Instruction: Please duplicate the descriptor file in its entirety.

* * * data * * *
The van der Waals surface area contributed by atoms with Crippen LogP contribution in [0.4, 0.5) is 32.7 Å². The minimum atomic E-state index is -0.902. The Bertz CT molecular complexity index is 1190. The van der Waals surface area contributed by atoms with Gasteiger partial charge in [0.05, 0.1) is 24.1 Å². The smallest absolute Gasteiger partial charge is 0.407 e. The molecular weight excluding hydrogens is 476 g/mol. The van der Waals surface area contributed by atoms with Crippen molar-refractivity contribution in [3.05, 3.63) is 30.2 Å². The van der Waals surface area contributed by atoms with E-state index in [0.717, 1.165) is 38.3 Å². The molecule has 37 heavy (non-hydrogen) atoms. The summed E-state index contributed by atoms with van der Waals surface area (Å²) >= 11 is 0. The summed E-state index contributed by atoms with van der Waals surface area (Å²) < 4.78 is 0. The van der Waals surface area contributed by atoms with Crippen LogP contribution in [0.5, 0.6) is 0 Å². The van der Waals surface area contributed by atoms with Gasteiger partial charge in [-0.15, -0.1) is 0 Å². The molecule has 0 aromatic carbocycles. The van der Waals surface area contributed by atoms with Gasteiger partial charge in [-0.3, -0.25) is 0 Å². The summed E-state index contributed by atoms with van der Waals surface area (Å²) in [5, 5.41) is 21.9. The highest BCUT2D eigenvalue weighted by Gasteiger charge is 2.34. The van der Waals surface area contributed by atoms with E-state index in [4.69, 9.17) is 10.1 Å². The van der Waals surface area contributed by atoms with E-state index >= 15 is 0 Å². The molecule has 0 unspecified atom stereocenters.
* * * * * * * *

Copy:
The van der Waals surface area contributed by atoms with Crippen LogP contribution in [0.4, 0.5) is 32.7 Å². The minimum atomic E-state index is -0.902. The Bertz CT molecular complexity index is 1190. The van der Waals surface area contributed by atoms with Gasteiger partial charge in [0.05, 0.1) is 24.1 Å². The smallest absolute Gasteiger partial charge is 0.407 e. The molecular weight excluding hydrogens is 476 g/mol. The van der Waals surface area contributed by atoms with Crippen molar-refractivity contribution in [3.05, 3.63) is 30.2 Å². The van der Waals surface area contributed by atoms with E-state index in [0.717, 1.165) is 38.3 Å². The molecule has 37 heavy (non-hydrogen) atoms. The summed E-state index contributed by atoms with van der Waals surface area (Å²) >= 11 is 0. The summed E-state index contributed by atoms with van der Waals surface area (Å²) < 4.78 is 0. The van der Waals surface area contributed by atoms with Crippen LogP contribution in [0.5, 0.6) is 0 Å². The van der Waals surface area contributed by atoms with Gasteiger partial charge in [-0.15, -0.1) is 0 Å². The molecule has 0 aromatic carbocycles. The van der Waals surface area contributed by atoms with Gasteiger partial charge in [-0.3, -0.25) is 0 Å². The summed E-state index contributed by atoms with van der Waals surface area (Å²) in [5, 5.41) is 21.9. The highest BCUT2D eigenvalue weighted by Gasteiger charge is 2.34. The van der Waals surface area contributed by atoms with E-state index in [4.69, 9.17) is 10.1 Å². The van der Waals surface area contributed by atoms with E-state index >= 15 is 0 Å². The molecule has 0 unspecified atom stereocenters.